Saturday 11am to 1pm
I first spy him in front of the huge regional topographic map. He is focusing intently, arms at his sides, at the mountains somewhere west of Asheville.
And then I run into him boarding the plane. He’s older, lean, with white, close-cropped hair, dressed in the garb of an old-time farmer—plaid shirt, baggy khaki pants held up by suspenders. His teeth are chewing-tobacco brown. He greets me with eyes wide open.
Which he does again when he sits down beside me on the plane. I wait until he settles to ask: “Where were you on the map?” It takes him a moment to figure my meaning.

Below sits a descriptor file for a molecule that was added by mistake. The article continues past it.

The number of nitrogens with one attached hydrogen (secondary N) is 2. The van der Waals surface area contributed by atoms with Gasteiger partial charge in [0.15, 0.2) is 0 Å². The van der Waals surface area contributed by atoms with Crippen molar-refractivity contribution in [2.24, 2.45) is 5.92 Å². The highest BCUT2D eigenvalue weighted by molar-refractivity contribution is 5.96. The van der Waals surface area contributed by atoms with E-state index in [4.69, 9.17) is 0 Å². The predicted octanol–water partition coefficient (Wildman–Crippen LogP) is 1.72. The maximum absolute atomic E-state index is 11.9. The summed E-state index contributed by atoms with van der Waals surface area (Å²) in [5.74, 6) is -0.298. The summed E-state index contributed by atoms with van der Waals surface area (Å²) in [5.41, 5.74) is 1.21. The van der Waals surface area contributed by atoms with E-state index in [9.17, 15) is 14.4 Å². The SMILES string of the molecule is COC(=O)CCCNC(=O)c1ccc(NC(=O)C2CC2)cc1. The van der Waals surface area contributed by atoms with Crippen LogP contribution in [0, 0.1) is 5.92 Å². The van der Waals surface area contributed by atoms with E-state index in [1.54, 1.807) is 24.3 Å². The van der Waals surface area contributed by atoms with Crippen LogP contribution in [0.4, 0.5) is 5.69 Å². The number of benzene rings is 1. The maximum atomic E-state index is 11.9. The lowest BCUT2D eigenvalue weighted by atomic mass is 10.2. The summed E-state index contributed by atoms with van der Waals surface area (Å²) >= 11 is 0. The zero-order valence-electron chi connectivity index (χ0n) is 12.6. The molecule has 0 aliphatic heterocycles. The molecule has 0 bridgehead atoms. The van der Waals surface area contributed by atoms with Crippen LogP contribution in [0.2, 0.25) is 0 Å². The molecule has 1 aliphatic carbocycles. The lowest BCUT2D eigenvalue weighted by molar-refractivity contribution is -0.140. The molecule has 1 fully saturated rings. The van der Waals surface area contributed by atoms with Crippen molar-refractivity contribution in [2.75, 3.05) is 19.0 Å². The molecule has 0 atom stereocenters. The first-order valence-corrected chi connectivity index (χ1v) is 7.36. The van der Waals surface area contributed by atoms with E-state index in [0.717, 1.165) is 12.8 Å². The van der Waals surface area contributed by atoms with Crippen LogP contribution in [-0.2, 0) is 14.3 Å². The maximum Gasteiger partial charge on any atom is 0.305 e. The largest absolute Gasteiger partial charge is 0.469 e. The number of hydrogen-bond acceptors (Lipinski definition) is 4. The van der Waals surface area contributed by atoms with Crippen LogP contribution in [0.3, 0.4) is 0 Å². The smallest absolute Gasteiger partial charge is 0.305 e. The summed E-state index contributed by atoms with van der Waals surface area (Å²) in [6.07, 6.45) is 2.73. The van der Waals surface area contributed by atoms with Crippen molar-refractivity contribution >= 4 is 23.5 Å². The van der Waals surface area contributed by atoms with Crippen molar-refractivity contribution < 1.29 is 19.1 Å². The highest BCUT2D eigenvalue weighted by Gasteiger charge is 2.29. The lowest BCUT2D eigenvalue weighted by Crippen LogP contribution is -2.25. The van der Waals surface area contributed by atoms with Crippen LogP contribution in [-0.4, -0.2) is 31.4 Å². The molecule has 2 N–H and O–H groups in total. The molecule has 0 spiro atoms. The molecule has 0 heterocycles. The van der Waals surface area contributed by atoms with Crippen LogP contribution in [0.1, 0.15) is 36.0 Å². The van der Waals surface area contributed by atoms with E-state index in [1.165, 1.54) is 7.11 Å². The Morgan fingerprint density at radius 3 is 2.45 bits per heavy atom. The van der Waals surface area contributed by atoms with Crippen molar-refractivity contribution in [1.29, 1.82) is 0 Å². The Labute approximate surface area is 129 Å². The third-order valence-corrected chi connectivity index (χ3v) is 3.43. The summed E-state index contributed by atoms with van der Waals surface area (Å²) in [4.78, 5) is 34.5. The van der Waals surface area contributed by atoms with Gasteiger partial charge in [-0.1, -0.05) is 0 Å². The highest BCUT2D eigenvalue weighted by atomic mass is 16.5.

He pulls out a small ice pack inside a Ziploc bag, and places it down the back of his shirt.
“When I walk Main Street, downtown Waynesville, I feel like I am on vacation. Boy, I’ve seen that town change.”
He worked as a tool-and-dye man for thirty-eight years. Has lived on the mountain farm all his life. He says it used to be farmland but now it’s just pasture and woodland. “All I do is garden and mow.”
He lives with his mom, age 89. She used to come with him on these trips, but this year she stayed behind. “The television went out last night,” he said, visibly upset. “It worries me.”
I change the subject.
“Where you headed?”
He turns in his seat. “Mayo Clinic. Rochester, Minnesota.”
Before I can ask, he tells me: “Had a liver transplant twenty years ago. Gone back every year.”
He sees the same people every year, he says, including the drivers who shuttle him from hotel to clinic.
Our flight is almost over. I ask about the transplant. “They fixed that problem. Now I have others.”